Experimental studies of particular learning strategies and instructional approaches continued apace, but a new interdisciplinary approach to studying the learning process emerged in the 1960s and ’70s in the field of cognitive science. Spearheaded by Jerome Bruner and his colleagues at Harvard, this line of inquiry embraced a wide variety of methodological traditions and disciplinary perspectives, all dedicated to better understanding how people think, acquire knowledge, and solve problems. Perhaps the most widely influential outgrowth of this was the work of Howard Gardner on “multiple intelligences,” but it has affected many other realms of educational theory and practice as well. The development of cognitive science also helped to foster a greater degree of methodological diversity in scholarship on learning.
Educational researchers debated the virtues of quantitative and qualitative approaches to investigation during the 1980s, a time marked by “paradigm wars” between proponents of different research traditions. Ethnographers Harry Wolcott and George Spindler were influential practitioners of observational methods, and growing numbers of students eschewed quantitative research in favor of naturalistic inquiry. Educational historians and philosophers displayed limited interest in these debates, focusing much of their attention to questions of inequality and social justice.
The American Educational Research Association continued to grow in size and complexity as it strove to embrace a widening diversity of research modalities. The association’s 1988 publication of the collection of essays titled Complementary Methods for Research in Educational Research marked an attempt to bring coherence to the field. Subsequent editions of the book have featured an ever-expanding array of approaches to investigation, making it difficult to identify a predominant tradition within the educational research community.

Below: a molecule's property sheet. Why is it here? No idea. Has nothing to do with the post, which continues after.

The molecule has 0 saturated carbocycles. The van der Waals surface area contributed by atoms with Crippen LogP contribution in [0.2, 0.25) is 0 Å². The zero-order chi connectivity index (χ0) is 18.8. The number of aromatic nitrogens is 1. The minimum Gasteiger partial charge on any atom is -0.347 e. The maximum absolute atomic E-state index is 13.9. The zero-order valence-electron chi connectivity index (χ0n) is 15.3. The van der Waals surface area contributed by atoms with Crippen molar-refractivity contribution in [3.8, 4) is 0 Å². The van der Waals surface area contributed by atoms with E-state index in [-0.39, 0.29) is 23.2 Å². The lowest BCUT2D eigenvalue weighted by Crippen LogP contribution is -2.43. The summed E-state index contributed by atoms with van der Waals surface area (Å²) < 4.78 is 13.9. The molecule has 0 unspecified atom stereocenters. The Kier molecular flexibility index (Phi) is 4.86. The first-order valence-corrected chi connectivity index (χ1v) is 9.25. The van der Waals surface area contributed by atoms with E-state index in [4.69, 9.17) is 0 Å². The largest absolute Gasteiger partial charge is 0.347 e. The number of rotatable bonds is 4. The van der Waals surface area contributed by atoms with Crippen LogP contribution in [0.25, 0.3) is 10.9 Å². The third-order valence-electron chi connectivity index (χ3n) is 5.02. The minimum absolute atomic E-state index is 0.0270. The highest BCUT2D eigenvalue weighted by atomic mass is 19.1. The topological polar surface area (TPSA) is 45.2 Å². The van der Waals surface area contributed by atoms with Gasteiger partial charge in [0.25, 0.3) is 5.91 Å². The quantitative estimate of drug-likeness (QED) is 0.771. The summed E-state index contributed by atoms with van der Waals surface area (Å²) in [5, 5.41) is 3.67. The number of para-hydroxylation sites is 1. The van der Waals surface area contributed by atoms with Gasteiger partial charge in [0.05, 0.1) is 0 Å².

The closing years of the twentieth century were marked by a number of major developments. Perhaps the most striking was the Tennessee Student–Teacher Achievement Ratio (STAR) project, which randomly assigned thousands of students and teachers to different size classes to determine the effect on educational outcomes. Results from this massive experiment appeared in the early to mid-1990s, clearly demonstrating the advantages of smaller classes, especially for students from disadvantaged backgrounds. STAR data also showed the contributions of effective teachers. These dramatic findings, along with the availability of major new national data sets on education, children, and youth, helped to spark renewed interest in quantitative research. Increasingly, however, investigators combined qualitative methods with quantitative studies, utilizing “mixed methods” to achieve greater insight into educational problems. As the century drew to a close, debates related to the dueling paradigms of earlier years subsided audibly.